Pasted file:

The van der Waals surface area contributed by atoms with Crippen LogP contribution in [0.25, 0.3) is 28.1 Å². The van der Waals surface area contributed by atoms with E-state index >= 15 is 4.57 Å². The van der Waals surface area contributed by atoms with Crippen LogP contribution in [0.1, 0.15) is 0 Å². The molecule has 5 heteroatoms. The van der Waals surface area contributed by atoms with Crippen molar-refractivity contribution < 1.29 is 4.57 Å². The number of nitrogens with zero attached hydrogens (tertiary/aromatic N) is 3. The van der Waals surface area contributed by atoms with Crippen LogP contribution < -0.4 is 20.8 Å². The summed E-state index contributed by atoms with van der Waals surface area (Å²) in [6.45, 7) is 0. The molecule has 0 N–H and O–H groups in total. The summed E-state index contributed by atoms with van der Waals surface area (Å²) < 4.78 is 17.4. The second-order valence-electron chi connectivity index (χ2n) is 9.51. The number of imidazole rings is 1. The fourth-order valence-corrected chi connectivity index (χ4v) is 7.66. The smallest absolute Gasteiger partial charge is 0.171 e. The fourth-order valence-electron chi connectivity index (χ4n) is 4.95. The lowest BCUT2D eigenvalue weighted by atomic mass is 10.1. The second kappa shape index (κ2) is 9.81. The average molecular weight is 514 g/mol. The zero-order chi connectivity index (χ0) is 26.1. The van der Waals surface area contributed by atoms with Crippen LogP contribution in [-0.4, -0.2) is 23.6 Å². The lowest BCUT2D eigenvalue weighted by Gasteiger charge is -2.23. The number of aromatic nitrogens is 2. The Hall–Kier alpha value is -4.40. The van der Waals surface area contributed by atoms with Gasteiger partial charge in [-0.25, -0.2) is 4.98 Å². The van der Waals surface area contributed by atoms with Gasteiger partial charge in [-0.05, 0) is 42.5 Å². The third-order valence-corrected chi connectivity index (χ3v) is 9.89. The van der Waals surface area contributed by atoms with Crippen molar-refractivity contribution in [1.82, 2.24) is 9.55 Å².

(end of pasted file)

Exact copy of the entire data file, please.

The van der Waals surface area contributed by atoms with Crippen LogP contribution in [0.25, 0.3) is 28.1 Å². The van der Waals surface area contributed by atoms with E-state index >= 15 is 4.57 Å². The van der Waals surface area contributed by atoms with Crippen LogP contribution in [0.1, 0.15) is 0 Å². The molecule has 5 heteroatoms. The van der Waals surface area contributed by atoms with Crippen molar-refractivity contribution < 1.29 is 4.57 Å². The number of nitrogens with zero attached hydrogens (tertiary/aromatic N) is 3. The van der Waals surface area contributed by atoms with Crippen LogP contribution < -0.4 is 20.8 Å². The summed E-state index contributed by atoms with van der Waals surface area (Å²) in [6.45, 7) is 0. The molecule has 0 N–H and O–H groups in total. The summed E-state index contributed by atoms with van der Waals surface area (Å²) < 4.78 is 17.4. The second-order valence-electron chi connectivity index (χ2n) is 9.51. The number of imidazole rings is 1. The fourth-order valence-corrected chi connectivity index (χ4v) is 7.66. The smallest absolute Gasteiger partial charge is 0.171 e. The fourth-order valence-electron chi connectivity index (χ4n) is 4.95. The lowest BCUT2D eigenvalue weighted by atomic mass is 10.1. The second kappa shape index (κ2) is 9.81. The average molecular weight is 514 g/mol. The zero-order chi connectivity index (χ0) is 26.1. The van der Waals surface area contributed by atoms with Crippen LogP contribution in [-0.4, -0.2) is 23.6 Å². The lowest BCUT2D eigenvalue weighted by Gasteiger charge is -2.23. The number of aromatic nitrogens is 2. The Hall–Kier alpha value is -4.40. The van der Waals surface area contributed by atoms with Gasteiger partial charge in [-0.25, -0.2) is 4.98 Å². The van der Waals surface area contributed by atoms with Gasteiger partial charge in [-0.05, 0) is 42.5 Å². The third-order valence-corrected chi connectivity index (χ3v) is 9.89. The van der Waals surface area contributed by atoms with Crippen molar-refractivity contribution in [1.82, 2.24) is 9.55 Å².